1. Slugs and snails and tales of puppy dogs

    BEWARE OF SLUGS. 8 ways to deal with these chomping, guzzling gastropods 

    Have you noticed that there hasn’t (yet) been too much damage in the garden by slugs and snails? This can be attributed to the weather. The warm spells haven’t been quite warm enough for all the eggs to hatch. So it’s too early to feel smug about the lack of these creatures! In fact, the warm, damp spring that most people experienced until the cold snap at the end of April, has created a fertile breeding ground. Wise gardeners might want to gear up for a slimy invasion of leaf-chomping mayhem. Read more
  2. Gardens styles: the history of design in outdoor spaces

    A potted history of gardens: 12 styles of garden design 

    We have been in love with gardens for thousands of years. The history of outdoor design is a story that spans the ages right back to prehistoric times. Details of historic garden design would fill volumes, but for convenience this can be simplified into 12 main categories. Read more
  3. Six effects of colour. How does it make you feel?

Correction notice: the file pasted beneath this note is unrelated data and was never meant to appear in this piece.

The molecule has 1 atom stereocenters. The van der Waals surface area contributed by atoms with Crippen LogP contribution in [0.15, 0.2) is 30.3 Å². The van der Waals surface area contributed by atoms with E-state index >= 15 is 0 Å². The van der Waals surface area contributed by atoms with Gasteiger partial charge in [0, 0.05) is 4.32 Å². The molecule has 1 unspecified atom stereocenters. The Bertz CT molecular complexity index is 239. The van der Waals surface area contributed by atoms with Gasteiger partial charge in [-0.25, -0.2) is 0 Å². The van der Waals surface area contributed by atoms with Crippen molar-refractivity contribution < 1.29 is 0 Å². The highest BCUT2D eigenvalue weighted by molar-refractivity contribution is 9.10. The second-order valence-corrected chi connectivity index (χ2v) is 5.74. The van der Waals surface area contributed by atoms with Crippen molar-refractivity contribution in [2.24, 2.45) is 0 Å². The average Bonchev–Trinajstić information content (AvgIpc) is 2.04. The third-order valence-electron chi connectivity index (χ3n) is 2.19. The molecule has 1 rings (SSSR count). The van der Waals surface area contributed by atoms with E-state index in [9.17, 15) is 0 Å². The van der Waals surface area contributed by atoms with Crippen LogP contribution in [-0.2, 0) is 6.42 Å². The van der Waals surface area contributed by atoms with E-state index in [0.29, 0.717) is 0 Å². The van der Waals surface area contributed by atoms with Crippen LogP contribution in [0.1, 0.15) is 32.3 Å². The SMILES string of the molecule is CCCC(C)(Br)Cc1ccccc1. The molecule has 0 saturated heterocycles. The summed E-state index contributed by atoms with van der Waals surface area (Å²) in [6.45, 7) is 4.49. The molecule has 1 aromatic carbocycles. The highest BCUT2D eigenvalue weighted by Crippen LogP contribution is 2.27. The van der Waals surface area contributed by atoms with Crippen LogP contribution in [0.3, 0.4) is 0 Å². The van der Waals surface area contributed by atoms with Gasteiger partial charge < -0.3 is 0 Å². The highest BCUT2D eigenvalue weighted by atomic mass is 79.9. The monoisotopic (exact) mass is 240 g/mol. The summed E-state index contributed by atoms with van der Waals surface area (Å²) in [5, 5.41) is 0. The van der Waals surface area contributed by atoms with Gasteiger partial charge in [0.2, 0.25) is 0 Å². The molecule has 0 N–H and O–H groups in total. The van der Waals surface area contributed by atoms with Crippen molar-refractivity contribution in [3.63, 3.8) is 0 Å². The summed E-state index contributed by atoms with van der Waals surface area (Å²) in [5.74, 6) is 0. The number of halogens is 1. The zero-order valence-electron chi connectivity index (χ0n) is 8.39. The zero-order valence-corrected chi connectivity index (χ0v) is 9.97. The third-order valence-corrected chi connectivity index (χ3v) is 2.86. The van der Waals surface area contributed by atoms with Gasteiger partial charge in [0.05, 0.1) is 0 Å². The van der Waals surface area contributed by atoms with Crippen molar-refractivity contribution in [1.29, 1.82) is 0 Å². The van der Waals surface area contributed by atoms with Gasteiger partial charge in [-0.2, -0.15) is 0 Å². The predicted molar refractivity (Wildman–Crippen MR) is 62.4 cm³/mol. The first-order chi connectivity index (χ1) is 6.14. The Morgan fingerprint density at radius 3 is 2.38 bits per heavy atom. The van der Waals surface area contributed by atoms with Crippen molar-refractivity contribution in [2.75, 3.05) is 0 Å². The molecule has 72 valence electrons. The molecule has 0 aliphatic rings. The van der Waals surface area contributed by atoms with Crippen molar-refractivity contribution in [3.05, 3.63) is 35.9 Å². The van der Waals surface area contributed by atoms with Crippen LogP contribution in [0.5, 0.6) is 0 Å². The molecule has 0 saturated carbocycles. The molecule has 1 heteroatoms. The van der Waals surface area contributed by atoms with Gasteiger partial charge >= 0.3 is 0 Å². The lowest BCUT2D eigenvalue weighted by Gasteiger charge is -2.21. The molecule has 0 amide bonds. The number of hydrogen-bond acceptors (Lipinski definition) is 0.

Colour can actually change your mood. Here's six effects you might notice.

    Who would have thought that colour could change the way we think and feel? Why should we even want to bring colour into our lives? Did you know that we have a natural, subliminal reaction to the colours that we see? Colour is all part of a visual language that is processed without consciousness. It can create a mood without anyone being aware of it. Here are six reactions to different colours and colour combinations - providing reasons to become ‘colour smart’ this spring. Read more
  4. Creepy Crawlies: things that chomp in the night (and day).

    Creepy things that chomp. Six reasons to let them.

    Creepy crawlies in the garden. What do you do when you see caterpillars chomping away on your beloved plants? Squash them/throw them over into the neighbour’s garden? Photograph them? Applaud and show the children? Clearly, nobody wants the cabbage white larvae eating their brassica. Read more